At this stage we do not have good information on the specific impacts of the COVID-19 virus on people with spinal cord injury.
If you have a tetraplegia or high-level paraplegia injury and have existing problems with your lungs or reduced breathing capacity, then you may be at higher risk of having more severe problems related to COVID-19. Your spinal clinician or general practitioner (GP) can help assess your personal level of risk, which can now be done via virtual care.
Be alert for any signs or symptoms of COVID-19, including sore throat, cough, fever and breathing difficulty, not only in yourself but also in people you are in close contact with (e.g. family, friends and support providers). You should avoid contact with people who have these symptoms, if possible.
As for everyone in the community, physical distancing along with very good hand hygiene provides the best defence against most viruses, including this one.
Consider using a face mask as a precautionary measure when you are unable to maintain physical distancing (e.g. during care, public transport). Please refer to the
NSW Health website for the latest guidance that may be relevant to you and your carers.
The Australian Technical Advisory Group on Immunisation (ATAGI) recommends COVID-19 vaccination for all people aged 12 years or over. It is particularly important for people with spinal cord injury who may be at increased risk of severe COVID-19 infections.
The influenza vaccine is recommended for you, and your contacts and carers. Please consult with your GP to determine when you should have the influenza vaccine after being vaccinated for COVID-19. It is not recommended to receive an influenza vaccine and a COVID-19 vaccine on the same day,
with a preferred minimum interval of 7 days between each vaccination.
The pneumococcal vaccination (Pneumovax 23) protects against diseases such as pneumonia caused by the bacterium pneumococcus. This is recommended for anyone over the age of 65. It may also be helpful for younger people with tetraplegia or paraplegia above the T8 spinal level, particularly if you identify as an Aboriginal person.
It is important to continue with routine health care. Do not avoid attending a hospital or health facility (e.g. GP) if you need to.
For people with tetraplegia, an inspiratory muscle trainer (IMT), used routinely, promotes stronger respiratory muscles and improves lung function volumes. Please contact your physiotherapist or spinal cord injury service for more information and a personalised respiratory program. IMT should be done independently to minimise risk of virus transmission to carers. Review the resource,
Inspiratory muscle training (IMT) in people with spinal cord injury.
All people with a spinal cord injury who smoke, regardless of the amount, are advised to stop and seek help and support from a GP or pharmacist in how to cease smoking as there is evidence that smoking makes illness with COVID-19 worse.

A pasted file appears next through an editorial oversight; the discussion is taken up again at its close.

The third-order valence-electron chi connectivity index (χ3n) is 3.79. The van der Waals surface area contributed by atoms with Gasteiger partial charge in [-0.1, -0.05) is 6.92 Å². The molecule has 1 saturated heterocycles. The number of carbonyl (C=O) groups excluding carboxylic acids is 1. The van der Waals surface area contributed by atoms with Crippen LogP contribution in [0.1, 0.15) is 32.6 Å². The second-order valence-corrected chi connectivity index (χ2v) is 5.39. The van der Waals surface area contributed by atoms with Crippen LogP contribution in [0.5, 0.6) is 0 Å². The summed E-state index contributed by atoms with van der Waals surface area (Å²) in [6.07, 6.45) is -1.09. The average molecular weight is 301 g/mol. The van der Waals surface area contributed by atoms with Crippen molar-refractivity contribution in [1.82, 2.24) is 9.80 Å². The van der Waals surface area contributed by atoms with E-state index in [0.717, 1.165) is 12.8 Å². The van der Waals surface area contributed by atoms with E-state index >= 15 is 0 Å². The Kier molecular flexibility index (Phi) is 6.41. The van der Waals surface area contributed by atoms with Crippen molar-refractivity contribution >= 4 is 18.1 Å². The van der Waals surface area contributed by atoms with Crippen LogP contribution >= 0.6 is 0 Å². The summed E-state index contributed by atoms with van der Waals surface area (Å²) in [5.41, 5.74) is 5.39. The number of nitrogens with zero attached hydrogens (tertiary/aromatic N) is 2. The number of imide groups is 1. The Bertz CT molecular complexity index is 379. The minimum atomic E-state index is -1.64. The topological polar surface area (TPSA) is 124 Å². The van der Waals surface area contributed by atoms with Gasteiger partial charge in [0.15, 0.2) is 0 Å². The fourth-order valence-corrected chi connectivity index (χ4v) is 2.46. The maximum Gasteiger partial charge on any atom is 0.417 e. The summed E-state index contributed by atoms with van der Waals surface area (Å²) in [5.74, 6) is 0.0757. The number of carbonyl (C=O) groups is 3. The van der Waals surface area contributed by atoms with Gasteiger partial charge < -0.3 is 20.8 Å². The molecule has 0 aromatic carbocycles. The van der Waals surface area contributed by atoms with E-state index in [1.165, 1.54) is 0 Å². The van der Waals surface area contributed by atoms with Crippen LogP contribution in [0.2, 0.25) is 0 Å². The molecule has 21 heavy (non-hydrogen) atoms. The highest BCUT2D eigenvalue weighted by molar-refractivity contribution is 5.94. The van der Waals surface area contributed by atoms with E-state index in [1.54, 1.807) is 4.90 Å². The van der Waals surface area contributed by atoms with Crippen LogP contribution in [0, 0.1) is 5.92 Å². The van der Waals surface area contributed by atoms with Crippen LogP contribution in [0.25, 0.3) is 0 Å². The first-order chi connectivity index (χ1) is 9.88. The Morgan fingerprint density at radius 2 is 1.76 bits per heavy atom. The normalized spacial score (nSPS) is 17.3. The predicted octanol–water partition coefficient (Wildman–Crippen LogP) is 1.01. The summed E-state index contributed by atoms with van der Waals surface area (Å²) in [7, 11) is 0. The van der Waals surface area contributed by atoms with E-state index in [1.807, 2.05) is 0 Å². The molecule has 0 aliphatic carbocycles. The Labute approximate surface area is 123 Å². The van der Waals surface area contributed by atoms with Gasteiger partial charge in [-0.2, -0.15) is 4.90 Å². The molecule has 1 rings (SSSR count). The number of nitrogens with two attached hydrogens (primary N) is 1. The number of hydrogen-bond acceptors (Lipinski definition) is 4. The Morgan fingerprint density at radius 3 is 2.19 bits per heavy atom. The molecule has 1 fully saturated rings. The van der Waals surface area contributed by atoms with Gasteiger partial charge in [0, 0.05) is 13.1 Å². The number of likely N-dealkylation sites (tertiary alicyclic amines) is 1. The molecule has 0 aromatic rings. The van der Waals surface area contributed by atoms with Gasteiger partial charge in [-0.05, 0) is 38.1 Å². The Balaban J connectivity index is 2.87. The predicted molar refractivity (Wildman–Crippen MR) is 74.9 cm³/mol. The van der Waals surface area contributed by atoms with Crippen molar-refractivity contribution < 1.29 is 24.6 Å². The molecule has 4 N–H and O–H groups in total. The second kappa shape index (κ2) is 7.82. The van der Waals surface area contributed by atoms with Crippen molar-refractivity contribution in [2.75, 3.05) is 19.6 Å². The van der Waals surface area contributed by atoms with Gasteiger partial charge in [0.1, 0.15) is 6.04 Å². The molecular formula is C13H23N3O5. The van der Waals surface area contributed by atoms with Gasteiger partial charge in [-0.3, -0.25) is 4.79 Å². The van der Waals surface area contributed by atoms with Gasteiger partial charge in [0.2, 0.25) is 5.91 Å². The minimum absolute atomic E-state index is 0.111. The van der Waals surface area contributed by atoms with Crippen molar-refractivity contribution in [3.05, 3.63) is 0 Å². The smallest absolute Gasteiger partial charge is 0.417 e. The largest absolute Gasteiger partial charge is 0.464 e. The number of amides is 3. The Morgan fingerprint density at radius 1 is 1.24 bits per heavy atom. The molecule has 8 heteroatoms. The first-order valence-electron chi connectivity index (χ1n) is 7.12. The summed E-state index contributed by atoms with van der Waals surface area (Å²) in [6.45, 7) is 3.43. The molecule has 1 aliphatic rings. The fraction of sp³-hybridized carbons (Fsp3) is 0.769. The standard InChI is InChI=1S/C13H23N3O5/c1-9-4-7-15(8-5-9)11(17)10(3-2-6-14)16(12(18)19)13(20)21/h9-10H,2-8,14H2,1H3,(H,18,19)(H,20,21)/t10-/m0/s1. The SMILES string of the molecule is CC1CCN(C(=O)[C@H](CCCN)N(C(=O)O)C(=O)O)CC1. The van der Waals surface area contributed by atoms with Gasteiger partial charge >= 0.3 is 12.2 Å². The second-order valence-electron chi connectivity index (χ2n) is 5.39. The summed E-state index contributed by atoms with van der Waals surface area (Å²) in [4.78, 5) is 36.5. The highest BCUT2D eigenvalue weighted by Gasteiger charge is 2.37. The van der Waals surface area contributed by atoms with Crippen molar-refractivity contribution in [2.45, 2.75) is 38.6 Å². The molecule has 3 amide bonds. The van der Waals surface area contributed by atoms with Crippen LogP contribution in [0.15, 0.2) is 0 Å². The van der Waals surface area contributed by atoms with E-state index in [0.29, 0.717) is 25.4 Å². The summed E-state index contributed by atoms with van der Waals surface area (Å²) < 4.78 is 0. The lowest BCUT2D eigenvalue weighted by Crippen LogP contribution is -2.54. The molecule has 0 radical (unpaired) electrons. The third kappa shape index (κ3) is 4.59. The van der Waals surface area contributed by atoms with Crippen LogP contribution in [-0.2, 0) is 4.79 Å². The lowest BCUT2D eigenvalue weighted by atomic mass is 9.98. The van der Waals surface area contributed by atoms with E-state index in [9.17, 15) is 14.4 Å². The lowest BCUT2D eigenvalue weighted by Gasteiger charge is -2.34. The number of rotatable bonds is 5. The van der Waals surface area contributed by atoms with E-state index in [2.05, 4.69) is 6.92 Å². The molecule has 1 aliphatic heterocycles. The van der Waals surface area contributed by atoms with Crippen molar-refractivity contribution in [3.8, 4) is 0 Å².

Consider establishing or reviewing your
Advance Care Directive to ensure it is current.
If your carer/s or support providers are unwell, they should not be assisting you.
Make a “How to meet my critical needs list” that a new, possibly untrained, worker could follow. For example, pictures or short videos on your own phone with the key parts of your care routine such as transferring, positioning in your chair or bed, or setting up equipment, as well as a list of medications and their timing.
You should think ahead about what alternative solutions there are if you do not have enough support available. National Disability Insurance Scheme (NDIS) clients should call the NDIS on
1800 800 110 or your support coordinator. My Aged Care clients should call
1800 200 422.
If you have any symptoms or signs of respiratory illness, such as a sore throat, cough, fever and breathing difficulty, contact your doctor or local hospital to see whether you need to be tested for COVID-19.
If you have weakness of the expiratory muscles as a result of spinal cord injury (people with tetraplegia or high-level paraplegia), you may need assistance to clear secretions from your lungs, contact your GP or Spinal Service for advice.
For any forced expiration (e.g. cough), it is recommended that care staff use personal protective equipment and avoid standing in line of the cough. Try to turn your head to the opposite side, away from your carer.
Review the online resource,
What to do when you are hospitalised – a guide for people with spinal cord injury, to help plan your spinal cord injury-specific needs during an admission. Consider developing a personalised care plan that details what equipment and support you need for your daily routine, such as personal care needs, medications list, bowel care program, bladder routine and catheters, skin protection and pressure injury prevention, respiratory function, mobility equipment and autonomic dysreflexia emergency treatment card.
Please notify your spinal cord service if you are admitted to hospital with COVID-19 or any other problem.
There is currently no evidence to suggest that any other vaccines provide protection against COVID-19 associated pneumonia. Refer to the NSW Health immunisation information.
Spinal cord injury community of practice.
Dr Nigel Lyons, Deputy Secretary, Health System Strategy and Planning, NSW Ministry of Health.
Spinal cord injury community of practice.
Consumers (and carers) of people with spinal cord injury.